Story and photos by Joanna Khan
Vriesland is a tiny village on the West Bank Demerara, which has been in existence since the late 1800s. The name of the village is of Dutch origin. Vriesland is also the name of a famous Dutch writer, Victor Emanuel van Vriesland (1892 – 1974) who won numerous awards. There was however, no account of just how the village got its name.
Residents raised their hands in greeting and there were smiles from familiar faces here and there.
In the quiet of the day, a woodpecker pecked away at a post and a crane (bird) stood in the cool of some water flowing out of a culvert. Overhead, an electric cable was lined with birds chatting with each other. Scores of sheep following a familiar path on their way to graze baaed to each other.
Nearly every yard had a fruit tree or two: cherry, mango and gooseberry were some of the prominent ones. Fields of cane waved in the sun and harvesters could be seen among them; some standing, a few pulling a punt and another driving a tractor.
Carefree little boys towed each other on their bikes and bird cages swung from the handles as they went by. A few friends shouted in greeting and a few “How are yous?” were asked. A group of men just back from working their boats in the river were having a drink and vendors and shopkeepers chatted with customers.
A villager was using a shovel to remove dried mud left on the road by a hymac that previously cleaned the drains. She stopped when asked if there was anywhere high enough to get a proper photo of the now abandoned airstrip. There wasn’t but she immediately remedied that by grabbing her cutlass, climbing a nearby tree and chopping off a few branches to improve visibility.
Seated on a bench was her neighbour Lucille Razack called ‘Auntie Lou’, who happens to be one of the oldest residents in the village. Though in her 70s and with a memory that’s not so good, she still remembered leaving Albouystown and going to Vriesland to live after getting married at the tender age of 13. She recalled that the place was filled with bushes, even the road was covered with weeds here and there.
A little further on was Shirool Mohamed Called ‘Auntie Bibi,’ who had had open heart surgery just around two months ago. She was born and raised in Vriesland. Smiling, Auntie Bibi reminisced about the olden days when villagers lived like family. At that time it was considered wrong to marry within the village, she said, so you had to find a spouse outside the village since they considered each other brothers and sisters. Whenever there was an upcoming wedding, villagers would be at the wedding house long before the auspicious day to make preparations.
She also recalled the estate houses built in the mid-1900s, of which only one remains today.
Some of the very first families to have settled in the village were the Robertses, the Foos, the Khans and the Aprils.
One of the granddaughters of the Aprils, Auntie Yvonne, who is in her 60s now, spoke of the houses before the canefields were planted; She said people sold their land and houses to the Booker brothers who ran the sugar plantation, today called the Wales Sugar Estate. She said the logies that once housed plantation workers, are no more today. Today there remains a bridge, the only one that links the village to the cane fields. It is called “Chicken Bridge” after her grandmother, who was nicknamed “chicken lady” since she sold chickens.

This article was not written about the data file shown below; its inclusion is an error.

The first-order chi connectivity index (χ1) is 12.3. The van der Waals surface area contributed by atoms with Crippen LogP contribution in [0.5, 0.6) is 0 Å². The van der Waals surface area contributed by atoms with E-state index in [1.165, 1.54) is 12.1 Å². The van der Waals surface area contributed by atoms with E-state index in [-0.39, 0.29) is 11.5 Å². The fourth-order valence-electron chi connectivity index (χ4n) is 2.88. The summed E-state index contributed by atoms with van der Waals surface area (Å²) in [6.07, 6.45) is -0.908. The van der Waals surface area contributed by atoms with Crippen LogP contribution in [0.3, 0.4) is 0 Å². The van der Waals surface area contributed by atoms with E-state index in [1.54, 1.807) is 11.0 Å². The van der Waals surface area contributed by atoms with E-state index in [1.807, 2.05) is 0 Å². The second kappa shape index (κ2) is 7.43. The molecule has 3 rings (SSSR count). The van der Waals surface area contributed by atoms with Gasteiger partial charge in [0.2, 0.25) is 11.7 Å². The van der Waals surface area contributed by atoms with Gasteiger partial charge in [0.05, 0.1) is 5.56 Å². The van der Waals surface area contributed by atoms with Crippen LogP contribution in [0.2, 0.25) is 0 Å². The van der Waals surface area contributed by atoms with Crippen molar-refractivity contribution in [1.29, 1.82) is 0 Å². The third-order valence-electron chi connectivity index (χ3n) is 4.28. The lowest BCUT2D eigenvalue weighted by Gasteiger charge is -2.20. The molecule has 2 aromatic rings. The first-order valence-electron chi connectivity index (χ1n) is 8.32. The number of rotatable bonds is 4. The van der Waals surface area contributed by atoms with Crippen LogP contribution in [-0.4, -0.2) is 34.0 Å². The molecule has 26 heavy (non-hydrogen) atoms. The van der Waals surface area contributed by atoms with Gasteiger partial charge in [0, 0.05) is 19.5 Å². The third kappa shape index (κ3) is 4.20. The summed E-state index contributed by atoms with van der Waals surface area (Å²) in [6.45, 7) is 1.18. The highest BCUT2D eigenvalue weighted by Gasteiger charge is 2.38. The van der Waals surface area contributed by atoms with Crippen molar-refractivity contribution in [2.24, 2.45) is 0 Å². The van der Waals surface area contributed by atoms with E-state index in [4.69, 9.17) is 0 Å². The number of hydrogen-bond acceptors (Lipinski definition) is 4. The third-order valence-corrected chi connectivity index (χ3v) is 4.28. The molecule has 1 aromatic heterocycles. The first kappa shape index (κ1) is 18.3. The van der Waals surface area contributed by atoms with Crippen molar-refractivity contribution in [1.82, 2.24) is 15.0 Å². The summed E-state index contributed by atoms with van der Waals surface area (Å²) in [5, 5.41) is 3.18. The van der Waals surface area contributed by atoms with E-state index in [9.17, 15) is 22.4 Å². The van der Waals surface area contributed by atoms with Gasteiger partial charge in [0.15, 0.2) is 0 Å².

Former soldier Michael Foo was the first soldier in the village and is still the only one to date. He is the grandson of one of the first villagers, Joshua Foo. He spoke of attending school which was also a church two miles away called Potosi. The road then was made from burnt wallaba wood and mud and when the rainy season came the mud was knee deep. “Before the houses and the canefields, the land was a pasture,” he says. He recalled crossing over to the pasture with his brothers to pick fruits such as cashews, mangoes and jamoons.
Today the village has come a long way. It has water, electricity and landline phones but he dislikes the fact that for years they’ve been asking for drainage and irrigation for the sea dam and nothing has been done about it so far. Whenever it rains, it floods and he wishes that the relevant authorities would address the situation soon.
2013 GT&T Bollywood Star and singer who also placed fourth in this year’s Chutney competition, Halima Khan said her village is a united village; peaceful and quiet. “A village free of crime,” she said. A phrase echoed by other villagers.
The workers in the village are mainly sugar workers, fishermen and shopkeepers. Vriesland has also produced doctors, nurses, teachers and not forgetting singer Halima who expressed a wish to see that the now condemned airstrip, which is overrun by bushes, cleared so the youths can return to playing their cricket and other games there.
This Easter Vriesland is expected to be bright since every Easter the airstrip and the road that runs along it is filled with families from neighbouring villages picnicking and flying kites.
Ivan Singh also known as Bro Scott who lives in the vicinity of the koker, recalled
going to live at Vriesland over 50 years ago when he was in his mid-20s. He spoke of the koker being there all those years ago and of fishermen mooring their boats at the koker even before his arrival. Uncle Scott would fish at the koker now and again as a hobby and would often gave away most of his catch to the neighbours, something he takes pleasure in doing. He said his village is quiet and free of crime and he loves living there.